NCAA Chief Legal Officer Donald Remy announced Sunday that the association will appeal the recent ruling that challenged the NCAA's regulation of college athletics on antitrust grounds.
"We remain confident that the NCAA has not violated the antitrust laws and intend to appeal," Remy said in a statement released by the NCAA. "We will also be seeking clarity from the District Court on some details of its ruling."
In a decision issued Friday, U.S. District Judge Claudia Wilken ruled in favor of former UCLA basketball player Ed O'Bannon and 19 others in a lawsuit.
While agreeing w/ cost of attendance, NCAA disagrees our rules violate antitrust laws & will appeal O'Bannon ruling: http://t.co/QVll5V3N7T— NCAA (@NCAA) August 10, 2014
"It should be noted that the Court supported several of the NCAA’s positions, and we share a commitment to better support student-athletes," Remy said. "For more than three years, we’ve been working to improve the college experience for the more than 460,000 student-athletes across all three divisions. On Thursday, the Division I Board of Directors passed a new governance model allowing schools to better support student-athletes, including covering the full cost of attendance, one of the central components of the injunction. The Court also agreed that the integration of academics and athletics is important and supported by NCAA rules."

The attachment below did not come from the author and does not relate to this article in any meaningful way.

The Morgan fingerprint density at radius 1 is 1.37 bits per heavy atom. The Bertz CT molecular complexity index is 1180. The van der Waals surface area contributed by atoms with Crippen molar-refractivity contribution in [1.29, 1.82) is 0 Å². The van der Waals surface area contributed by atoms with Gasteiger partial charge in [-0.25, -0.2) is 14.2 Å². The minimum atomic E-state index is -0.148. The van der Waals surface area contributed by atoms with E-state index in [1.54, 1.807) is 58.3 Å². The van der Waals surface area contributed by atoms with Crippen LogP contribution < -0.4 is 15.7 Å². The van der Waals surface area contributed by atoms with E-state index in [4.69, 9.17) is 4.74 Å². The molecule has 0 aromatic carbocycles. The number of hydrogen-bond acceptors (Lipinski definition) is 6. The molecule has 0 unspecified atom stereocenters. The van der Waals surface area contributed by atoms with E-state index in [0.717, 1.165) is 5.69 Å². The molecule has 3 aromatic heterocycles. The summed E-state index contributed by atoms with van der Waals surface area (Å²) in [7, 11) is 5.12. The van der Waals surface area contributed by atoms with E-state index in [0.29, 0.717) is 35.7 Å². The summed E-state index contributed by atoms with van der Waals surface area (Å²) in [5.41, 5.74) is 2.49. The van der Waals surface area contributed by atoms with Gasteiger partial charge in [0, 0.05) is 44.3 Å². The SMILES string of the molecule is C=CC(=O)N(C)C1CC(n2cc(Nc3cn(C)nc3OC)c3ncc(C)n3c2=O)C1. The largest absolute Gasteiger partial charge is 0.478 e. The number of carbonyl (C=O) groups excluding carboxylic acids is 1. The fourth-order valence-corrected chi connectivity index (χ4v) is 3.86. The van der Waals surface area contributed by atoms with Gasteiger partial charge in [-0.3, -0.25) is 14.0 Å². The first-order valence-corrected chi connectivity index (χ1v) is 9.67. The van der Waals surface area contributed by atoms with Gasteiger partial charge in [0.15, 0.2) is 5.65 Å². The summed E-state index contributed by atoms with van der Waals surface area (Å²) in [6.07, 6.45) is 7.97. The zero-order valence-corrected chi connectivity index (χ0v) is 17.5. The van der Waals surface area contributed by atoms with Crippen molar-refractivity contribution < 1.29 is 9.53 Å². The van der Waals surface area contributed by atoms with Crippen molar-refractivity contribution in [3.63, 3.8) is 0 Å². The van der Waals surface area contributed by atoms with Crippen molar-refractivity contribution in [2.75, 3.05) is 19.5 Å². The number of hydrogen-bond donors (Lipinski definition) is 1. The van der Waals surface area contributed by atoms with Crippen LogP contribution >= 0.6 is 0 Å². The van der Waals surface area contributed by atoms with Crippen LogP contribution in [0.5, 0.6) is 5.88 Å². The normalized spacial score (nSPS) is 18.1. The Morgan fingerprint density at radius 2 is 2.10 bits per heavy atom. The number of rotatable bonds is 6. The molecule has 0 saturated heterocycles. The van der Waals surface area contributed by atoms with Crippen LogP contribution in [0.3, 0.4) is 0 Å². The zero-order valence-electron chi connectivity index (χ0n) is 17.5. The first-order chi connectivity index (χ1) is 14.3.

Wilken said the NCAA could set a cap on the money paid to athletes, as long as it allows at least $5,000 a year for big school football and basketball players.
The case was centered on federal antitrust law and whether the prohibition against paying players promotes the game of college football and does not restrain competition in the marketplace.
"Further," Remy added, "the Court rejected the plaintiffs’ claims that the NCAA licensed student-athletes' names, images and likenesses to EA Sports or anyone else. It also rejected the plaintiffs’ proposed model where athletes could directly market their names, images and likenesses while in college.
"We look forward to presenting our arguments on appeal, and in the meantime we will continue to champion student-athlete success on the field and in the classroom."
Information from The Associated Press is included in this report.